As for wood, consider the effect of a simple rule passed by the London borough of Merton in 2003 and slavishly emulated by planners all over the country. The Merton rule requires all developers who build a building of more than 1,000 square metres to generate 10% of energy `renewably’ on site. [...]
Faced with the need to find an energy source sufficiently dense to fit on site, developers have turned en masse to wood (or biomass as they prefer to call it). This has led to convoys of diesel lorries chugging through the streets of London to deliver wood to buildings – how very thirteenth century! Delivering, drying and burning this wood produces far more carbon dioxide than delivering gas would.
The neo-medieval policy of picking winners – or rather losers – creates a salivating lobby for subsidies (even the RSPB takes money from wind farms to shut it up about their eagle killing). But it is saddling ordinary Britons with uncompetitive energy prices, lost jobs, rising fuel poverty, spoiled landscapes – and higher carbon emissions too. Time for a peasants’ revolt.
Wouldn’t it be a wonderful idea if the politicians so enamoured of the many dubious findings and pronouncements of the IPCC – the authority to which they appeal in support of their absurd legislative acts – were to pause and reflect on the words of William Happer, Professor of Physics at Princeton, who concluded a recent (long but definitely a “read the whole thing”) essay by noting:
I began with a quotation from the preface of the first edition of Mackay’s Extraordinary Popular Delusions and the Madness of Crowds, and it is worth recalling now a quotation from the preface of the second edition: “Men, it has been well said, think in herds; it will be seen that they go mad in herds, while they only recover their senses slowly, one by one.”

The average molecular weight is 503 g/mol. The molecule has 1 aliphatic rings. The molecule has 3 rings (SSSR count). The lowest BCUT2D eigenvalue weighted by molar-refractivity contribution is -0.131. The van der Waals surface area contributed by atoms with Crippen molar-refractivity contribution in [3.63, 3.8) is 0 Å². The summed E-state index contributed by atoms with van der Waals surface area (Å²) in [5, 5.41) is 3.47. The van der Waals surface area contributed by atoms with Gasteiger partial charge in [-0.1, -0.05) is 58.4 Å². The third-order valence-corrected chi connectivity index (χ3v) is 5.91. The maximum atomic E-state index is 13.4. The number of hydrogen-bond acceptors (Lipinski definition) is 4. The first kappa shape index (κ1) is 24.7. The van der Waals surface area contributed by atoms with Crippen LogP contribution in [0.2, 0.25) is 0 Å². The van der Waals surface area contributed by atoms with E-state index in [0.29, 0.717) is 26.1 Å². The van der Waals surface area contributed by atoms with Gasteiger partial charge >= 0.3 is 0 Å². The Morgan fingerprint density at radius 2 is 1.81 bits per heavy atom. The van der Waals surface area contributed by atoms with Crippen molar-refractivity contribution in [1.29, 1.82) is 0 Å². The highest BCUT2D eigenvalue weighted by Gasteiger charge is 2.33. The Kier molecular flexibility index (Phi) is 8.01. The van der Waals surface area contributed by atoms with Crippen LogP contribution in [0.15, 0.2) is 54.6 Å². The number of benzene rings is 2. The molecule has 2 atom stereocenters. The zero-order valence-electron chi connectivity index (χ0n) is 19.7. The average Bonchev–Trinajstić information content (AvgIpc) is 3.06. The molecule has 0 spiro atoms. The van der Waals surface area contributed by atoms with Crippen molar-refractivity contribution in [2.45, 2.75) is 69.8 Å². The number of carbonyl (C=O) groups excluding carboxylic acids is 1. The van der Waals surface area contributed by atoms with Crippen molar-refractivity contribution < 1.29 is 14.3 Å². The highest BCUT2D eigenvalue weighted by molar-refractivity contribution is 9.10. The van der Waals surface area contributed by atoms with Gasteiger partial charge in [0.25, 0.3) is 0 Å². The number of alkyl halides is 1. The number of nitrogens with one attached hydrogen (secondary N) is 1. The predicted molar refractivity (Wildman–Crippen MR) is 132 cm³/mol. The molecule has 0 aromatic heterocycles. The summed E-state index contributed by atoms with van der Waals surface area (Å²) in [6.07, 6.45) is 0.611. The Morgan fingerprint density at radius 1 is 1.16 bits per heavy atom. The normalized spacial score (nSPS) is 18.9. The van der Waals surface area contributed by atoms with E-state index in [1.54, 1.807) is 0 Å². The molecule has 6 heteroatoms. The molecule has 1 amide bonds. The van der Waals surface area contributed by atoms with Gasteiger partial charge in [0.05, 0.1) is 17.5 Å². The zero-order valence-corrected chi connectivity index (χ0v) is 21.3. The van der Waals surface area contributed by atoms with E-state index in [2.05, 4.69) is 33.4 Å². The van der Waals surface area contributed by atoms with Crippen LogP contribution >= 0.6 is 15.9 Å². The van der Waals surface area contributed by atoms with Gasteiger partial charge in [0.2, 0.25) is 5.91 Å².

In our efforts to conserve the created world, we should not concentrate our efforts on CO2. We should instead focus on issues like damage to local landscapes and waterways by strip mining, inadequate cleanup, hazards to miners, and the release of real pollutants and poisons like mercury, other heavy metals, and organic carcinogens. Much of the potential harm from coal mining can be eliminated, for example, by requirements that land be restored to a condition that is at least as good as, and preferably better than, when the mining began.
Life is about making decisions, and decisions are about trade-offs. We can choose to promote investment in technology that addresses real problems and scientific research that will let us cope with real problems more efficiently. Or we can be caught up in a crusade that seeks to suppress energy use, economic growth, and the benefits that come from the creation of national wealth. [emphasis added -hro]
Yeah, I know … I know … but I can dream, can’t I?!